As noted by Elijah in the comments of this page, there are security holes in using eval(json) as a method of parsing (evaluating) a JSON string. Considering that, i recommend this function natively used in jQuery (I’ve left the comments of jQuery developer here, because he describes everything pretty well, and i also included the String trim function for IE):

// JSON RegExp
var rvalidchars = /^[\],:{}\s]*$/;
var rvalidescape = /\\(?:["\\\/bfnrt]|u[0-9a-fA-F]{4})/g;
var rvalidtokens = /"[^"\\\n\r]*"|true|false|null|-?\d+(?:\.\d*)?(?:[eE][+\-]?\d+)?/g;
var rvalidbraces = /(?:^|:|,)(?:\s*\[)+/g;
// Used for trimming whitespace
var trimLeft = /^\s+/;
var trimRight = /\s+$/;
 
function trim( text ) {
	return text == null ?
		"" :
		text.toString().replace( trimLeft, "" ).replace( trimRight, "" );
};
 
function parseJSON( data ) {
	if ( typeof data !== "string" || !data ) {
		return null;
	}
 
	// Make sure leading/trailing whitespace is removed (IE can't handle it)
	data = trim( data );
 
	// Attempt to parse using the native JSON parser first
	if ( window.JSON && window.JSON.parse ) {
		return window.JSON.parse( data );
	}
 
	// Make sure the incoming data is actual JSON
	// Logic borrowed from http://json.org/json2.js
	if ( rvalidchars.test( data.replace( rvalidescape, "@" )
		.replace( rvalidtokens, "]" )
		.replace( rvalidbraces, "")) ) {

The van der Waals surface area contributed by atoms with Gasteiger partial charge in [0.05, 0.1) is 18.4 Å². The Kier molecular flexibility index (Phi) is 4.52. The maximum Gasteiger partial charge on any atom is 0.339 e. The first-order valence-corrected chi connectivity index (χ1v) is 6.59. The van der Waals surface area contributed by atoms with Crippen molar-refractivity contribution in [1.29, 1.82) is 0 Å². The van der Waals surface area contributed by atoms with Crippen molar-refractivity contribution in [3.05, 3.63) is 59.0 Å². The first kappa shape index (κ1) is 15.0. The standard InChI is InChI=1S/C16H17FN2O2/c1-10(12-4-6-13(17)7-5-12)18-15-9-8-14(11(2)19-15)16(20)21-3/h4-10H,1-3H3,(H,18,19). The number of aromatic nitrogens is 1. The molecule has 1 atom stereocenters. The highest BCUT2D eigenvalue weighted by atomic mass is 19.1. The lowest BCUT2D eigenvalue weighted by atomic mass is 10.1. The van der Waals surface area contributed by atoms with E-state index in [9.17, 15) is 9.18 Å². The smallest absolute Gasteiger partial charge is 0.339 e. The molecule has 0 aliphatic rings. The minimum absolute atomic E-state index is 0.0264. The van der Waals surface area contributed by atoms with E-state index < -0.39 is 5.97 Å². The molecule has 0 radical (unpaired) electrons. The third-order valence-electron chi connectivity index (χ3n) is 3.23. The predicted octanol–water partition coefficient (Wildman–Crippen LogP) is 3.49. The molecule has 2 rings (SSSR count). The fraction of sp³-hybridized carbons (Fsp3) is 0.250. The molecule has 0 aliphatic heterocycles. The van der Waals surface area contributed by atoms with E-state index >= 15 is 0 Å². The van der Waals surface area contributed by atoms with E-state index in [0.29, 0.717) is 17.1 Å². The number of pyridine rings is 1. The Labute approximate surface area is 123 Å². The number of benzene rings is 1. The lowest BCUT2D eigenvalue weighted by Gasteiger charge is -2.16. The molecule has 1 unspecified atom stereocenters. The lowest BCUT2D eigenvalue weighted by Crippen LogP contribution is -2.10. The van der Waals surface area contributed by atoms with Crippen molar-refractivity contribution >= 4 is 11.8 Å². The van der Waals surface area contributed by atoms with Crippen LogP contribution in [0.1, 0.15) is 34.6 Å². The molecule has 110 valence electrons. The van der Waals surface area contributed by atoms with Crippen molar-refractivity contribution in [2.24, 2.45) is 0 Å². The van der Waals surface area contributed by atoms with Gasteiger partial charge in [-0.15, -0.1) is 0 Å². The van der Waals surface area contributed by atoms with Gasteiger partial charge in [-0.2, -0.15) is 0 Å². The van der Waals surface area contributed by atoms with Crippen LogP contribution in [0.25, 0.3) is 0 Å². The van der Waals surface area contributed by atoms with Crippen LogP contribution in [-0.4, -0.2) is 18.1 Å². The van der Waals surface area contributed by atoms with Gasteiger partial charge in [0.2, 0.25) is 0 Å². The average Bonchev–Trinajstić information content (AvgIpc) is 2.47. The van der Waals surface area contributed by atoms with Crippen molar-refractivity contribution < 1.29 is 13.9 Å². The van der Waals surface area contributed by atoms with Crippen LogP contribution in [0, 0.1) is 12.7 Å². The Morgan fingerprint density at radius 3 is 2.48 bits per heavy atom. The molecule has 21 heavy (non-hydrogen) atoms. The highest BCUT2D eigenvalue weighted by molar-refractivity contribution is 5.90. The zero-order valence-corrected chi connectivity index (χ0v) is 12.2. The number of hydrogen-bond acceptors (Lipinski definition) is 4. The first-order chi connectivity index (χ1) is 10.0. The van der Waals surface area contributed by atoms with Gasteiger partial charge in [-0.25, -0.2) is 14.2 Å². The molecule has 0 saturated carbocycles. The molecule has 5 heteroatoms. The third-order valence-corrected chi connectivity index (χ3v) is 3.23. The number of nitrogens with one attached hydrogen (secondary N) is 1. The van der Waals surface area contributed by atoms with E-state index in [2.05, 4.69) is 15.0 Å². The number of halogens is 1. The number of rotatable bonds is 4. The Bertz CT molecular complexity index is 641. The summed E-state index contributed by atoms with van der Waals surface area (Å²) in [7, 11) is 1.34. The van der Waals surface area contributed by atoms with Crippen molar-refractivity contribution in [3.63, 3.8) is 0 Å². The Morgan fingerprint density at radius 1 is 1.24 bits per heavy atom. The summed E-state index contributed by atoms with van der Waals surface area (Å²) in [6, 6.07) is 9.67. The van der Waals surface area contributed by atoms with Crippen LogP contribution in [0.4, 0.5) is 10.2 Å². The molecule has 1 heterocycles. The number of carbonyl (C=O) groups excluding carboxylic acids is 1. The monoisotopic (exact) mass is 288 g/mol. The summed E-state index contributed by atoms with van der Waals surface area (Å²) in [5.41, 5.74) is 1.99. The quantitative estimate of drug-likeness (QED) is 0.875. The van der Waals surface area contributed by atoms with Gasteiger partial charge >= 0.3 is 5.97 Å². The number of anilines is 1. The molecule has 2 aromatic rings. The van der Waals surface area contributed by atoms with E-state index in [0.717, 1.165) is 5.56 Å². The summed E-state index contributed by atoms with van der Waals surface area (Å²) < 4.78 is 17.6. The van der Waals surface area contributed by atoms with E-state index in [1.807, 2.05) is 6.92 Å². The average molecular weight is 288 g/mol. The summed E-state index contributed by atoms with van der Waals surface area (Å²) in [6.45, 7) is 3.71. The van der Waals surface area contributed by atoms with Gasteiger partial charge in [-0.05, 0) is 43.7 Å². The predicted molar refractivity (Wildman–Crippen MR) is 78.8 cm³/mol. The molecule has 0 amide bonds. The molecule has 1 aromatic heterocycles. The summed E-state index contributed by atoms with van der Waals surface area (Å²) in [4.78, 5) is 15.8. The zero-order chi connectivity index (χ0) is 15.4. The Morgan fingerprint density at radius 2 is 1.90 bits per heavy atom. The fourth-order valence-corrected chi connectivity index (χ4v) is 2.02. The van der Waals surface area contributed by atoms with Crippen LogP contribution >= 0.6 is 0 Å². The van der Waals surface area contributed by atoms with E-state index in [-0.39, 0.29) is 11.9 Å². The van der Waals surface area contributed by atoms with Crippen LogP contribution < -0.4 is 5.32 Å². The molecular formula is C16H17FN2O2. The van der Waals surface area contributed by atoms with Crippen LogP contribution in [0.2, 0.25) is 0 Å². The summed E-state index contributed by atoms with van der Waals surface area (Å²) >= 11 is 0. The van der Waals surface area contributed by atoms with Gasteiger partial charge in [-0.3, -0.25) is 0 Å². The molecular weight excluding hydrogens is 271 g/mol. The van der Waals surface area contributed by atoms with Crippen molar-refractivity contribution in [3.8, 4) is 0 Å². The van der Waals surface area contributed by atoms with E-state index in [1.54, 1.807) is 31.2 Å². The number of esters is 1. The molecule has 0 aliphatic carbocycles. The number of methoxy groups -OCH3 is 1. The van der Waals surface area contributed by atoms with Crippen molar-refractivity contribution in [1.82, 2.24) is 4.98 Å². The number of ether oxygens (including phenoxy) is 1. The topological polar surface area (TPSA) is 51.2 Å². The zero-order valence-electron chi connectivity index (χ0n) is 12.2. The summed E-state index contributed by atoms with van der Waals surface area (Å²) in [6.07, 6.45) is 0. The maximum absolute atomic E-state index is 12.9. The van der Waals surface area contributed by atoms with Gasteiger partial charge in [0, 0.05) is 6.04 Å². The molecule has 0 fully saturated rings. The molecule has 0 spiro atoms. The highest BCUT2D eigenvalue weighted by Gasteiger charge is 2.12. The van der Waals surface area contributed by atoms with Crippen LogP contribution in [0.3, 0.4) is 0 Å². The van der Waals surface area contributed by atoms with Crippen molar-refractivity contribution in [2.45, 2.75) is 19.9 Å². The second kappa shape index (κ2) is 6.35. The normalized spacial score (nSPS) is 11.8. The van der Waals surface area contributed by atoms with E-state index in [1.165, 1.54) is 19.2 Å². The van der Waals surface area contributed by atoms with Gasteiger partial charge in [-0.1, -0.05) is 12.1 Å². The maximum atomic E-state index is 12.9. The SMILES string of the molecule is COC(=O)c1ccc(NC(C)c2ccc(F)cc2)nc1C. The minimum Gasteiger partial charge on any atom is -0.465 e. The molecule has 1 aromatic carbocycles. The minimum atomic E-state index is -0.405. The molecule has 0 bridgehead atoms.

return (new Function( "return " + data ))();
 
	}
 
	//jQuery.error( "Invalid JSON: " + data )    // i substituted this since we don't have jQuery in this example
	return false;
}

As you may see, it first does some simple checks, looks for valid characters, tries native JSON library (which is already present in most modern browsers) and just does the thing. Sorry i didn’t have time to test this parseJSON function, but the logic is seen here and you can easily trace errors in any normal javascript debugger (like Chrome javascript console).

Note, if you ARE using jQuery for XHR, you can just use $.parseJSON(data). The code above is its copy and published for those that don’t use jQuery or use other libraries.

UPDATE:
As noted by Jonathan in comments, we can override the native jQuery xhr for browsers that have XDomainRequest (that is, for IE8 and others):

if ('XDomainRequest' in window && window.XDomainRequest !== null) {
 
  // override default jQuery transport
  jQuery.ajaxSettings.xhr = function() {
      try { return new XDomainRequest(); }
      catch(e) { }
  };
 
  // also, override the support check
  jQuery.support.cors = true;
 
}

So, after we include this code, we can run our xhr as usually:

$.ajax({
	url:'http://query.yahooapis.com/v1/public/yql?q=select%20*%20from%20xml%20where%20url%20%3D%20%22'+$.URLEncode(oururl)+'%22&format=json&diagnostics=true?callback=?',
	type: 'GET',
	success: function(json) {
		// we have our json now
	}
});

8 comments

  1. Alex says:

    Jonathan, i like your solution much more, can i add it to a post?

  2. Elijah says:

    I recommend you steer users towards using JSON.parse() rather than eval(), especially for JSONp grabbed from a different domain. That’s a *huge* security hole.

  3. Alex says:

    @Elijah, I totally agree – adding that to post now

  4. Josh Sonnier says:

    @Jonathan, in IE8 I get “access is denied” during ajax get. Any idea why? Is that something you came across in testing?

  5. Alex says:

    @Josh, make sure you copied the code from Jonathan’s example and make sure that “detect IE CORS” code runs before any of your ajax

  6. vishak nag says:

    You just saved my Day. I was looking around to fix this problem for hours. Thanks a million for a clear explanation and quality code.